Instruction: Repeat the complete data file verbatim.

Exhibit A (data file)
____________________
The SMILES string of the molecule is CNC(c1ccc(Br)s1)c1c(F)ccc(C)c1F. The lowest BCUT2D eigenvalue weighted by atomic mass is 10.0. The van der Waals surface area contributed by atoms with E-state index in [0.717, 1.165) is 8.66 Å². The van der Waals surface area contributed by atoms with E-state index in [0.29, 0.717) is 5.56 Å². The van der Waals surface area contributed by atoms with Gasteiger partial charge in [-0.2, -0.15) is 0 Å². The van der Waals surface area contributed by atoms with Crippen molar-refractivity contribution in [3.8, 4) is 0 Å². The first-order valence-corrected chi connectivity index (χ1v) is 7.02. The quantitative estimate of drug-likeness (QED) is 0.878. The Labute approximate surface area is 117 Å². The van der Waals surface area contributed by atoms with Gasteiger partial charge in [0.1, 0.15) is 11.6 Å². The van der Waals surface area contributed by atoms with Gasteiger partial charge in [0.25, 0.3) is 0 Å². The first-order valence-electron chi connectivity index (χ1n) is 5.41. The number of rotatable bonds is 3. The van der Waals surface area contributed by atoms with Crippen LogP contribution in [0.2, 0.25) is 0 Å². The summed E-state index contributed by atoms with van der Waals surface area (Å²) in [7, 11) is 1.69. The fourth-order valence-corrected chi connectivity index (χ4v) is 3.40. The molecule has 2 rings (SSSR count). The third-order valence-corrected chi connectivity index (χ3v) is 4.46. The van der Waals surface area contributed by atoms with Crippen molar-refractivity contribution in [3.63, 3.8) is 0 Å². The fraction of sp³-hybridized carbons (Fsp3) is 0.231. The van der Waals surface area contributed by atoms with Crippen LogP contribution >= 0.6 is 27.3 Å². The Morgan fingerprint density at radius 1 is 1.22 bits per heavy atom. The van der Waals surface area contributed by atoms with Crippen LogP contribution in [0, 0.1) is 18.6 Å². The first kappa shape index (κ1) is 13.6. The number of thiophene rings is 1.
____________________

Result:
The SMILES string of the molecule is CNC(c1ccc(Br)s1)c1c(F)ccc(C)c1F. The lowest BCUT2D eigenvalue weighted by atomic mass is 10.0. The van der Waals surface area contributed by atoms with E-state index in [0.717, 1.165) is 8.66 Å². The van der Waals surface area contributed by atoms with E-state index in [0.29, 0.717) is 5.56 Å². The van der Waals surface area contributed by atoms with Gasteiger partial charge in [-0.2, -0.15) is 0 Å². The van der Waals surface area contributed by atoms with Crippen molar-refractivity contribution in [3.8, 4) is 0 Å². The first-order valence-corrected chi connectivity index (χ1v) is 7.02. The quantitative estimate of drug-likeness (QED) is 0.878. The Labute approximate surface area is 117 Å². The van der Waals surface area contributed by atoms with Gasteiger partial charge in [0.1, 0.15) is 11.6 Å². The van der Waals surface area contributed by atoms with Gasteiger partial charge in [0.25, 0.3) is 0 Å². The first-order valence-electron chi connectivity index (χ1n) is 5.41. The number of rotatable bonds is 3. The van der Waals surface area contributed by atoms with Crippen LogP contribution in [0.2, 0.25) is 0 Å². The summed E-state index contributed by atoms with van der Waals surface area (Å²) in [7, 11) is 1.69. The fourth-order valence-corrected chi connectivity index (χ4v) is 3.40. The molecule has 2 rings (SSSR count). The third-order valence-corrected chi connectivity index (χ3v) is 4.46. The van der Waals surface area contributed by atoms with Crippen molar-refractivity contribution in [3.63, 3.8) is 0 Å². The fraction of sp³-hybridized carbons (Fsp3) is 0.231. The van der Waals surface area contributed by atoms with Crippen LogP contribution >= 0.6 is 27.3 Å². The Morgan fingerprint density at radius 1 is 1.22 bits per heavy atom. The van der Waals surface area contributed by atoms with Crippen LogP contribution in [0, 0.1) is 18.6 Å². The first kappa shape index (κ1) is 13.6. The number of thiophene rings is 1.